Those who do opt to invest in renewable markets often find themselves subject to higher financial rates for their loans. Financial institutions are usually not up-to-date with the new technologies of the renewable energy sector will therefore often categorize them as “risky” investments. This often leads to them lending money to investors in renewable energy with higher interest rates than to those investing in traditional fossil fuel sources. This has been particularly felt in the wind energy industry, which hasn´t attracted the same investment as solar. For wind energy, most of the costs are in the initial construction of the plant, not in maintenance which has meant a larger initial outlay and initial investment. These barriers to private investment explain why the bulk of renewable investment is undertaken with public funds, as financial institutions will not give private institutions low enough rates for renewable investment.
Another of the reasons wind energy has not enjoyed the same success and growth as solar is due to the extensive obstacles imposed on site placement. Local residents often oppose the construction of wind turbines on aesthetic grounds, noise levels, the blocking of natural light and the proximity to heritage sites. These barriers are often bypassed by constructing wind farms offshore, which are more expensive to construct and maintain due to their inaccessibility. As a consequence, wind energy costs have not reached the same level of affordability as solar power and it is often forgone for alternative energy sources, both renewable and non-renewable.
Despite the potential obstacles to increased solar investment and the lack of efficiency and streamlining in the industry, ultimately prices determine investment. 2016 has been a year of milestones but none more significant than solar energy becoming the cheapest form of energy around the world. By 2050 solar energy is predicted to account for 16% of the total global energy supply, evenly sourced from rooftop sources and commercial scale solar energy parks. The fossil fuel´s days at the top are numbered and 2016´s legacy may well be that it was the turning point in the evolution of the energy industry. Falling prices lead to increased international investment and technological developments which will ensure the unseating of fossil fuels from the throne of the energy industry and lead to the crowning of solar energy as the new go-to international source of energy.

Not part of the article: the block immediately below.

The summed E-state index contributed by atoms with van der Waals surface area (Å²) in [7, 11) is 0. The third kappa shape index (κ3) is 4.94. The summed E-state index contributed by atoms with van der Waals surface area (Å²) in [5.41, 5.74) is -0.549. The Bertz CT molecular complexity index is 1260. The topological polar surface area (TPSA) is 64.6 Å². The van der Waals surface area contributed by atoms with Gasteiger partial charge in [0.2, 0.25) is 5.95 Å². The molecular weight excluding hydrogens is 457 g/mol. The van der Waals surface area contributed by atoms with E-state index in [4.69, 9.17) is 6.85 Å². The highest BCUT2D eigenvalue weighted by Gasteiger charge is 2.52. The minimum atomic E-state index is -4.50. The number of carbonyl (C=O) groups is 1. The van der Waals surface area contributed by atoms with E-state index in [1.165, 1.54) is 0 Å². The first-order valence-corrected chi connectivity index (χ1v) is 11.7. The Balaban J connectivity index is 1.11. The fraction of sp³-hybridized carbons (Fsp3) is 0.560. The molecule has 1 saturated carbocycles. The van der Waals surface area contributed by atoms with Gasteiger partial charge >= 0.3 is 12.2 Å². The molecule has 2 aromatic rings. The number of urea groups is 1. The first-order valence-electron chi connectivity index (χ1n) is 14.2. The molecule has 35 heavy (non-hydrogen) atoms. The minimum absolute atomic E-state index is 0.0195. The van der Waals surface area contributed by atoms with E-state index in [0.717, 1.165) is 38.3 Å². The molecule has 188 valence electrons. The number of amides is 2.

Cheaper renewable energy will completely change the way the energy industry operates. Giving the consumers more power than ever and bringing electricity and improved standards of living to those who have previously been disconnected. It has the power to connect communities to the world and bring jobs and prosperity to developing regions. The victories of 2016 will need to be improved upon, but with the dawning of 2017 comes the dawning of a new era, with a new, cleaner and more inclusive energy champion.